Worried Clinton Out of Time; Rivera Advising Clinton; "Stone Henry Hyde to Death!"
1) Sam Donaldson worried that
by putting peace ahead of himself, Clinton will only have one day to
fight. Dan Rather interrupted his newscast: "Let's pause now for a
moment to underscore the importance of this week for the United States of
2) MSNBC's Brian Williams
demanded in two segments that his guest assess the ethics of Henry Hyde
suggesting Clinton resign.
3) Peter King was labeled a
"conservative" and a "moderate" by the same morning
show host during the same interview.
4) In a New York magazine
profile which described Geraldo Rivera as a "voice of reason,"
Rivera boasted of how he advises the Clinton spin team: "There was a
time when I thought they had lost their courage, they were droopy and
scared. I stiffened them up."
5) Actor Alec Baldwin:
"If we were in other countries, we would all right now, all of us
together, all of us together would go down to Washington and we would
stone Henry Hyde to death!"
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Corrections. You weren't
seeing double. The December 14 CyberAlert was distributed twice, about an
hour apart, on Monday morning. Twice the CyberAlert meant twice the
errors: As my MRC associate Tim Graham delighted in pointing out, I once
again referred to Florida's Democratic Congressman Robert Wexler as
There's too much impeachment coverage for me to see it all and Monday
night all the networks led with multiple stories. ABC and CBS highlighted
polls showing most oppose impeachment. ABC's Sam Donaldson, matching his
concern expressed Sunday about how Clinton isn't fighting hard enough,
worried that upon returning from Israel he'll only have a day before the
fateful vote. In the midst of the CBS Evening News Dan Rather intoned:
"Let's pause now for a moment to underscore the importance of this
week for the United States of America...."
Here are some
highlights from the Monday evening, December 14, broadcast shows:
-- ABC's World
News Tonight opened with Sam Donaldson with Bill Clinton and how he became
the first President to visit Palestinian territory. Donaldson ominously
"The President may have nudged the peace
process forward here, but he may have done so at his own expense. He'll
have only one full day after getting home late tomorrow night to save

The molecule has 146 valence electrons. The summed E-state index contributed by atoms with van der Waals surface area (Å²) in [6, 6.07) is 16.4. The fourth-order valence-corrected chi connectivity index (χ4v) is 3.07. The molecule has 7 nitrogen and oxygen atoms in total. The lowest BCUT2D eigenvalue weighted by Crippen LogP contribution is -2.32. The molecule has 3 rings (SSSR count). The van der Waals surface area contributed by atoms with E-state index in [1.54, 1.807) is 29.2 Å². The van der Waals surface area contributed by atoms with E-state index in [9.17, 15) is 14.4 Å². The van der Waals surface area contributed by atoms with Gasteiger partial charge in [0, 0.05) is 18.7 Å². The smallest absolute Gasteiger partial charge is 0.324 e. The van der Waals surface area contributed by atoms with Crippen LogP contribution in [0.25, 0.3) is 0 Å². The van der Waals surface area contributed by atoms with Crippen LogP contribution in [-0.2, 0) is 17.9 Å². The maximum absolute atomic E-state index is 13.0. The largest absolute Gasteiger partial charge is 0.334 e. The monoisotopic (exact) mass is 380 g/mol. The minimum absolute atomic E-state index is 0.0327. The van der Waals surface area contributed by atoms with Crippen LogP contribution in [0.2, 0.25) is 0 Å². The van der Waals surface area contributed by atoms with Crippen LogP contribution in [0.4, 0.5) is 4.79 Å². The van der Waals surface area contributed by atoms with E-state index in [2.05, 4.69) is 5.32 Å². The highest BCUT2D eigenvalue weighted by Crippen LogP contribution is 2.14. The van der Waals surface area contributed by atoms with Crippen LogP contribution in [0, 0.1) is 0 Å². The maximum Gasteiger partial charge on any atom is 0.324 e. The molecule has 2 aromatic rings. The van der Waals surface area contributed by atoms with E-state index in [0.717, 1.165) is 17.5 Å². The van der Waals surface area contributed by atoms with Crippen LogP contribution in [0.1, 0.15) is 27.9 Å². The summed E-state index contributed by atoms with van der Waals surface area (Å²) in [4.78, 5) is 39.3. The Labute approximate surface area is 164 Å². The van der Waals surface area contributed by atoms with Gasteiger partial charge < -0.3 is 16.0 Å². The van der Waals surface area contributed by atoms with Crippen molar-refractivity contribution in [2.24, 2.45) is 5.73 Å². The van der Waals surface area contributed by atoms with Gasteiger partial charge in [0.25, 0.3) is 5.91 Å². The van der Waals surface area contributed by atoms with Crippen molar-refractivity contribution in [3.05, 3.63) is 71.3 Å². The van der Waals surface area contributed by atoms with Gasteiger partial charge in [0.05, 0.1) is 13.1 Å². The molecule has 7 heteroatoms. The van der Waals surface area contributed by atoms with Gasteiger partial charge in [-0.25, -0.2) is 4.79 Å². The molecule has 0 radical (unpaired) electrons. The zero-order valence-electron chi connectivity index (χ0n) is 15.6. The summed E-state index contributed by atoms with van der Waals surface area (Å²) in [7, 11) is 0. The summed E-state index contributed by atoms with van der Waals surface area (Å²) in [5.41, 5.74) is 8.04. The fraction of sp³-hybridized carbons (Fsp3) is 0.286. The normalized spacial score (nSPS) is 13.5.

himself from impeachment. And there's a sense that Mr. Clinton is
stealing for the worst, preparing for a defeat that a few short weeks ago
few people thought would occur."
profiled the undeclared Ann Northrup, Republican in a Democratic district
in Kentucky, and noted that previously undecided Frank LoBiondo of New
Jersey will vote for impeachment.
Jennings then highlighted two ABC News/Washington Post polls results.
"Should the President be Impeached?" No said 61 percent, yes
replied 38 percent. "If impeached Clinton should" resign replied
58 percent, fight said 38 percent.
After and ad
break, Jennings held an "Impeachment Watch" discussion with
Cokie Roberts, George Stephanopoulos and Bill Kristol.
-- CBS Evening News. After Scott Pelley checked
in with Clinton in Israel, Dan Rather cited a new CBS News/New York Times
poll number. Asked "Are the charges serious enough for
impeachment?" 66 percent said no, 31 percent said yes.
looked at how a sure no vote, Chris Shays, is now wavering, as Frank
LoBiondo and Zach Wamp came out for impeachment while two dozen remain
undecided and are feeling the pressure. From the White House Bill Plante
reported how Al Gore attacked the GOP as out of step and that People for
the American Way, which Plante actually described as a "liberal
lobbying group," is buying radio ads in DC, Columbus, Ohio and
Philadelphia with a "move on" message.
After all that,
Rather brought the show to a halt:
"Let's pause now for a moment to
underscore the importance of this week for the United States of America.
For only the second time in our country's history, the House of
Representatives, your elected representatives, will decide whether to
impeach the President, to officially accuse him of high crimes and
misdemeanors. That would lead to a trial in the Senate, removal from
office if convicted and the swearing in of a new President: Al Gore. It
would be impossible to overstate how serious this is and how fast it is
now moving. We want you to know that CBS News is committed to bringing you
fair, accurate, crystal clear coverage as the House makes this momentous
President Al Gore?
Maybe we should just move on.
-- NBC Nightly News opened with Claire Shipman
with Clinton in Israel followed by David Bloom at the White House on how
Clinton is losing votes with the wavering of Shays. He explained the
Clinton spin that not allowing a censure vote is unfair and that Jesse
Jackson is planning an anti-impeachment protest.
Lisa Myers checked
in on the moderates who are getting pressure from both sides: Jay Dickey,
Bob Ney and Brian Bilbray. Later in the show, Andrea Mitchell examined how
Hillary is no longer Bill's "Defender-in-Chief," as she's
now pushing her issues instead as aides concede their relationship has
turned icy with her now riding in a separate Air Force One compartment.
Henry Hyde's suggestion, made on Sunday's Face the Nation and This